“Human Rights is about humans, it’s about the wellbeing and the freedom of people to enjoy their existence with and around one another,” says the Ombudsman’s report.
“We need to see Human Rights in Samoa as simply the entitlements of people as people living with one another and in the same way, see the entitlements of everybody else in the world;
“Seen in that light, Human Rights have been with us and observed by us since time immemorial under a different guise; that is, in the guise of the Faasamoa with its concepts of Feavaa’i, and mutual recognition of individual dignity.”
“Samoa is a free democratic country, its Constitution protects the individual’s basic freedoms and his right to seek the assistance of the State in the enforcement of his freedoms when they are at risk of being improperly violated. This has been the situation in Samoa from the time of its independence.”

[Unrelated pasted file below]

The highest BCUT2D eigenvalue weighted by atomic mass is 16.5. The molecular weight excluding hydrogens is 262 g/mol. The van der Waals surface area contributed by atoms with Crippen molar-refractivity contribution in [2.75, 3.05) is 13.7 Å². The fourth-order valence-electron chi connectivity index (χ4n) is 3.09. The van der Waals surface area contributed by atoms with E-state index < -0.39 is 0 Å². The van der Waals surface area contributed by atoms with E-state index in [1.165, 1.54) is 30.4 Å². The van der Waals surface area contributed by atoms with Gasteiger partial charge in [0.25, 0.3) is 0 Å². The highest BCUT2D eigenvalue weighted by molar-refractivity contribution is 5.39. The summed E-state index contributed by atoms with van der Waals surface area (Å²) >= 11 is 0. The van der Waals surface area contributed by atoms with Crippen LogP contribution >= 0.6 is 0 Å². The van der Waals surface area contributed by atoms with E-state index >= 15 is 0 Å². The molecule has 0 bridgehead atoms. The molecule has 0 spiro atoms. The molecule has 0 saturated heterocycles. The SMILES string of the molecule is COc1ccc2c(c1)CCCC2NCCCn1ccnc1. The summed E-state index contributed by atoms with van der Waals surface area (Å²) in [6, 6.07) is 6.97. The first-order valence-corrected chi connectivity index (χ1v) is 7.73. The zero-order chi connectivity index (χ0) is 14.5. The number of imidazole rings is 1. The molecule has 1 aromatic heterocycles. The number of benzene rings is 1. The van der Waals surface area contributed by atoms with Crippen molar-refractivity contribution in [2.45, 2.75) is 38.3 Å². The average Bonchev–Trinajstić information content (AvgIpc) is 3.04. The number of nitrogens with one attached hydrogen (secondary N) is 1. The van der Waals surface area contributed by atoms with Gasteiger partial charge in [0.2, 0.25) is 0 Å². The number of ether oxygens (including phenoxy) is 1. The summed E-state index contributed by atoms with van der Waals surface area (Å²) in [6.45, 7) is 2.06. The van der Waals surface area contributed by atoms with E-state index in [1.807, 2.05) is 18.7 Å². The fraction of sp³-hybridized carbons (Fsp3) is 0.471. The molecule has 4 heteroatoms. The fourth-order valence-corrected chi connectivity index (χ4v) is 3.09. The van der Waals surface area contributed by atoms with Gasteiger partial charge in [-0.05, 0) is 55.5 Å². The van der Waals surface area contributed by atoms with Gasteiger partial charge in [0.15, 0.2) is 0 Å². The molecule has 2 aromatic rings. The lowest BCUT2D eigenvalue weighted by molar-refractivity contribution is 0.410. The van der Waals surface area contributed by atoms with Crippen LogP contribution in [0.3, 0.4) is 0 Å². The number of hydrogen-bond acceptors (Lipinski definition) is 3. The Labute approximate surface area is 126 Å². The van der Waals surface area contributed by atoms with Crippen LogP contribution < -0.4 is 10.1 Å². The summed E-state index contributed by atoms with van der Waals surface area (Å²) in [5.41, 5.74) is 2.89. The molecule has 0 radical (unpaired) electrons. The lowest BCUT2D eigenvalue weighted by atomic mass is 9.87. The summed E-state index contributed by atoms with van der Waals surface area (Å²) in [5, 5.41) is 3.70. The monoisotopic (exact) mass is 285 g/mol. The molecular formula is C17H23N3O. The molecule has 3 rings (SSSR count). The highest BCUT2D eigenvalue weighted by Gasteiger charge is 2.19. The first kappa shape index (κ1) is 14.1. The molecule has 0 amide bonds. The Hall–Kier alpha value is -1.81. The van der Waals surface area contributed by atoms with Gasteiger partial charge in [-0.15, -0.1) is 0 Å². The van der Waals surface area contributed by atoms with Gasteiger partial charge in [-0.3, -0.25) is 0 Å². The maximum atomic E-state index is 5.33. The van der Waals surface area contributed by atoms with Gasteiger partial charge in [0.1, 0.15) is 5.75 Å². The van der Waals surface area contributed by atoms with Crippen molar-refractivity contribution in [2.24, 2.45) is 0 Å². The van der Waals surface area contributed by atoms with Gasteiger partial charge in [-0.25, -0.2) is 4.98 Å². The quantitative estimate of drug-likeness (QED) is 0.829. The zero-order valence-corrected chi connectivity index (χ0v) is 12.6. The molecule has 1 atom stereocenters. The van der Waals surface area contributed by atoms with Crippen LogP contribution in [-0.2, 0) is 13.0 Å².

Individual Rights vs Communal Rights
Samoa’s National Human Rights Institute also unpacks the important debate of how Courts should consider the fundamental right of an individual when it is affected by a collective decision of the Village Council. The topic is headed, “Individual Rights Trump Village Consensus and Village Fono Edicts.”
This section of the report assesses Supreme Court decisions that have ruled against the Village Fono, noting that in all such cases, individuals were trying to establish new churches within their villages.
“In no other circumstance but in religious freedom cases, has the Samoan Supreme Court found itself simply compelled to rule in favour of an individual fundamental right without needing to consider arguments a Village Fono may have against it.”
The NHRI submission gives specific examples of how Samoa’s customs and traditions have always been considered by the Courts within reason, a point which was also made by Acting Chief Justice Vui Clarence Nelson in a letter that outlined the Judiciary’s concerns to the Law Reform Commissioner.